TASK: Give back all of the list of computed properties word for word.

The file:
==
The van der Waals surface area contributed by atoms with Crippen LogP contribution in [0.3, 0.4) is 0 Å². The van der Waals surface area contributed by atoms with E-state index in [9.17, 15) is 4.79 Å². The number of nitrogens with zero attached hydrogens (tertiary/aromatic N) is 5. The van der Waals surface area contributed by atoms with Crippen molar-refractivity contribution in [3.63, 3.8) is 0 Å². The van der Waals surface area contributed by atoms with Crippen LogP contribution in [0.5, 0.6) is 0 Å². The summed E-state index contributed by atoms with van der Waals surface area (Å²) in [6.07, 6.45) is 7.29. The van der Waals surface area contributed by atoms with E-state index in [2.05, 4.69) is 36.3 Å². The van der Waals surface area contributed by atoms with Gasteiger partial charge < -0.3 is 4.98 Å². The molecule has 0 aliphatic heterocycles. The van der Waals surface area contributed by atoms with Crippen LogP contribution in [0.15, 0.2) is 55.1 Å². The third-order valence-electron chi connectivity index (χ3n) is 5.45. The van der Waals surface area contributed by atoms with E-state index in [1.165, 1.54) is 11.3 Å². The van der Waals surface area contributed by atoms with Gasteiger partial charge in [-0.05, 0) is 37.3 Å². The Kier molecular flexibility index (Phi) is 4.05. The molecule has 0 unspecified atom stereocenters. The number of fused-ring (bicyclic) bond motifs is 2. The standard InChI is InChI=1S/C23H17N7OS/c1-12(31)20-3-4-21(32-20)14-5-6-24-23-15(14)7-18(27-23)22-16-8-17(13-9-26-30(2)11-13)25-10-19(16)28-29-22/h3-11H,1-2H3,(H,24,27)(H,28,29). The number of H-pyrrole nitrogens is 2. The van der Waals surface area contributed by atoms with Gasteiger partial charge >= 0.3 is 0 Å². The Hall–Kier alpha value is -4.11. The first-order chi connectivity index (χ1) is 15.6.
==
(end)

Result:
The van der Waals surface area contributed by atoms with Crippen LogP contribution in [0.3, 0.4) is 0 Å². The van der Waals surface area contributed by atoms with E-state index in [9.17, 15) is 4.79 Å². The number of nitrogens with zero attached hydrogens (tertiary/aromatic N) is 5. The van der Waals surface area contributed by atoms with Crippen molar-refractivity contribution in [3.63, 3.8) is 0 Å². The van der Waals surface area contributed by atoms with Crippen LogP contribution in [0.5, 0.6) is 0 Å². The summed E-state index contributed by atoms with van der Waals surface area (Å²) in [6.07, 6.45) is 7.29. The van der Waals surface area contributed by atoms with E-state index in [2.05, 4.69) is 36.3 Å². The van der Waals surface area contributed by atoms with Gasteiger partial charge < -0.3 is 4.98 Å². The molecule has 0 aliphatic heterocycles. The van der Waals surface area contributed by atoms with Crippen LogP contribution in [0.15, 0.2) is 55.1 Å². The third-order valence-electron chi connectivity index (χ3n) is 5.45. The van der Waals surface area contributed by atoms with E-state index in [1.165, 1.54) is 11.3 Å². The van der Waals surface area contributed by atoms with Gasteiger partial charge in [-0.05, 0) is 37.3 Å². The Kier molecular flexibility index (Phi) is 4.05. The molecule has 0 unspecified atom stereocenters. The number of fused-ring (bicyclic) bond motifs is 2. The standard InChI is InChI=1S/C23H17N7OS/c1-12(31)20-3-4-21(32-20)14-5-6-24-23-15(14)7-18(27-23)22-16-8-17(13-9-26-30(2)11-13)25-10-19(16)28-29-22/h3-11H,1-2H3,(H,24,27)(H,28,29). The number of H-pyrrole nitrogens is 2. The van der Waals surface area contributed by atoms with Gasteiger partial charge >= 0.3 is 0 Å². The Hall–Kier alpha value is -4.11. The first-order chi connectivity index (χ1) is 15.6.